The Catholic doctrine of indulgences has never been that the days attached to an indulgence were for relief of those number of days in purgatory. The issue here though is not to cite the Catholic doctrine correctly, but to cite what was taught at the time, and what Martin Luther was objecting to. If someone can show me that this "relief of days in purgatory" is what was actually taught, then it's fine. Otherwise it should be removed. I could try and correct it, but the para itself looks irrelevant to the 95 theses. It refers to events in , and , whereas the theses were posted in
Summary Of 95 Thesis
Talk:Ninety-five Theses - Wikipedia
The Ninety-five Theses or Disputation on the Power and Efficacy of Indulgences [a] is a list of propositions for an academic disputation written in by Martin Luther , professor of moral theology at the University of Wittenberg , Germany. Retrospectively considered to signal the birth of Protestantism , this document advances Luther's positions against what he saw as the abuse of the practice of clergy selling plenary indulgences , which were certificates believed to reduce the temporal punishment in purgatory for sins committed by the purchasers or their loved ones. In the Theses , Luther claimed that the repentance required by Christ in order for sins to be forgiven involves only inner contrition, and that sacramental confession is unnecessary. He argued that indulgences led Christians to avoid true repentance and sorrow for sin, believing that they could forgo it by obtaining an indulgence. These indulgences, according to Luther, discouraged Christians from giving to the poor and performing other acts of mercy, which he attributed to a belief that indulgence certificates were more spiritually valuable despite the fact that indulgences were granted for such actions.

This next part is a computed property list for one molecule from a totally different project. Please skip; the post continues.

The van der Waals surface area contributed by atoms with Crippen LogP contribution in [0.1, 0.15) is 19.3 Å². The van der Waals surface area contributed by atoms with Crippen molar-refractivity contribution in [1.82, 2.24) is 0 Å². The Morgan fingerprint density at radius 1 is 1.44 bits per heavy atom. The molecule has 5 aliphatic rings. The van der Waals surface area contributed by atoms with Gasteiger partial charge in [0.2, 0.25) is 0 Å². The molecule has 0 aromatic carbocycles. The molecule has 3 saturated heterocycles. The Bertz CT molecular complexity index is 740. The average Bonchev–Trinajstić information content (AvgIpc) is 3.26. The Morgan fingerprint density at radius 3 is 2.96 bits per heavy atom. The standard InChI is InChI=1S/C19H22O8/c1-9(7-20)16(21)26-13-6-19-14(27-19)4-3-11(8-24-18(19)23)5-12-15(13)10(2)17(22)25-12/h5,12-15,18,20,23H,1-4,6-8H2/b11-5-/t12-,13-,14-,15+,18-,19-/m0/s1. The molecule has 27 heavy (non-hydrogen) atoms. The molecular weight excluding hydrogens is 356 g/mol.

What is the purpose of the 95 theses?
Did your resource mention a passage of Scripture, but you can't remember what the verse says? Never fear! Tap the linked verse and a pop-up window will appear, giving you quick and easy access to the verse in context. The Protestant Reformation is one of the most important events in the history of Western Christianity. At the heart of the Reformation lie the teaching and writing of Martin Luther.
On October 31, , legend has it that the priest and scholar Martin Luther approaches the door of the Castle Church in Wittenberg, Germany, and nails a piece of paper to it containing the 95 revolutionary opinions that would begin the Protestant Reformation. At the time, a Dominican priest named Johann Tetzel, commissioned by the Archbishop of Mainz and Pope Leo X, was in the midst of a major fundraising campaign in Germany to finance the renovation of St. When they returned, they showed the pardons they had bought to Luther, claiming they no longer had to repent for their sins. A copy made its way to Rome, and efforts began to convince Luther to change his tune. That same year, Luther again refused to recant his writings before the Holy Roman Emperor Charles V of Germany, who issued the famous Edict of Worms declaring Luther an outlaw and a heretic and giving permission for anyone to kill him without consequence.